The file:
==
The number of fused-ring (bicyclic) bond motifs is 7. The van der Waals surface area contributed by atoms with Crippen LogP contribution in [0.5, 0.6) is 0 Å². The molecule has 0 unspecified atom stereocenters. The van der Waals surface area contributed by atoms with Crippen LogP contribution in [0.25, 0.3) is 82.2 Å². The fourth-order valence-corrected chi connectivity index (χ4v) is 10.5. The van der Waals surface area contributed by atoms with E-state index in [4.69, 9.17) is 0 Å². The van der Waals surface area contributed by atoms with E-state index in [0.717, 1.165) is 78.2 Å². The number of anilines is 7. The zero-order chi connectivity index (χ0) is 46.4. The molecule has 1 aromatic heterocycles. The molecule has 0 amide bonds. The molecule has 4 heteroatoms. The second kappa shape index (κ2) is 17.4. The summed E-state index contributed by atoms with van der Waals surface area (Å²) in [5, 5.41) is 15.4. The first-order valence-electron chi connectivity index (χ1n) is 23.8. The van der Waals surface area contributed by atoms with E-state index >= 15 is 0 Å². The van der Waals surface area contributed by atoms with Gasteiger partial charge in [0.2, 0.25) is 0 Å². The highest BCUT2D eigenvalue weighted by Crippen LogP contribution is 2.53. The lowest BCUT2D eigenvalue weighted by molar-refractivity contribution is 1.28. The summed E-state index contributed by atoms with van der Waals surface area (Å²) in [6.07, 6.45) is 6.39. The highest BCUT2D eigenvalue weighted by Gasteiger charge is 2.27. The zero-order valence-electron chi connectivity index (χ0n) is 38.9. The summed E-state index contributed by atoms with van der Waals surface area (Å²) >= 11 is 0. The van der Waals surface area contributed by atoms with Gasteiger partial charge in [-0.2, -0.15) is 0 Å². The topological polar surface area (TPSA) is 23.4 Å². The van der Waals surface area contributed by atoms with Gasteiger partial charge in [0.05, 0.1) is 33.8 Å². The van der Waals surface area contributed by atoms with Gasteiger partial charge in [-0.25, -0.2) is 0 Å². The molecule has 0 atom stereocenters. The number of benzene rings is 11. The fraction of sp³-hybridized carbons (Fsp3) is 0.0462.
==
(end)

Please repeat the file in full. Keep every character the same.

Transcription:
The number of fused-ring (bicyclic) bond motifs is 7. The van der Waals surface area contributed by atoms with Crippen LogP contribution in [0.5, 0.6) is 0 Å². The molecule has 0 unspecified atom stereocenters. The van der Waals surface area contributed by atoms with Crippen LogP contribution in [0.25, 0.3) is 82.2 Å². The fourth-order valence-corrected chi connectivity index (χ4v) is 10.5. The van der Waals surface area contributed by atoms with E-state index in [4.69, 9.17) is 0 Å². The van der Waals surface area contributed by atoms with E-state index in [0.717, 1.165) is 78.2 Å². The number of anilines is 7. The zero-order chi connectivity index (χ0) is 46.4. The molecule has 1 aromatic heterocycles. The molecule has 0 amide bonds. The molecule has 4 heteroatoms. The second kappa shape index (κ2) is 17.4. The summed E-state index contributed by atoms with van der Waals surface area (Å²) in [5, 5.41) is 15.4. The first-order valence-electron chi connectivity index (χ1n) is 23.8. The van der Waals surface area contributed by atoms with E-state index >= 15 is 0 Å². The van der Waals surface area contributed by atoms with Gasteiger partial charge in [0.2, 0.25) is 0 Å². The highest BCUT2D eigenvalue weighted by Crippen LogP contribution is 2.53. The lowest BCUT2D eigenvalue weighted by molar-refractivity contribution is 1.28. The summed E-state index contributed by atoms with van der Waals surface area (Å²) in [6.07, 6.45) is 6.39. The highest BCUT2D eigenvalue weighted by Gasteiger charge is 2.27. The zero-order valence-electron chi connectivity index (χ0n) is 38.9. The summed E-state index contributed by atoms with van der Waals surface area (Å²) >= 11 is 0. The van der Waals surface area contributed by atoms with Gasteiger partial charge in [-0.2, -0.15) is 0 Å². The topological polar surface area (TPSA) is 23.4 Å². The van der Waals surface area contributed by atoms with Gasteiger partial charge in [0.05, 0.1) is 33.8 Å². The van der Waals surface area contributed by atoms with Gasteiger partial charge in [-0.25, -0.2) is 0 Å². The molecule has 0 atom stereocenters. The number of benzene rings is 11. The fraction of sp³-hybridized carbons (Fsp3) is 0.0462.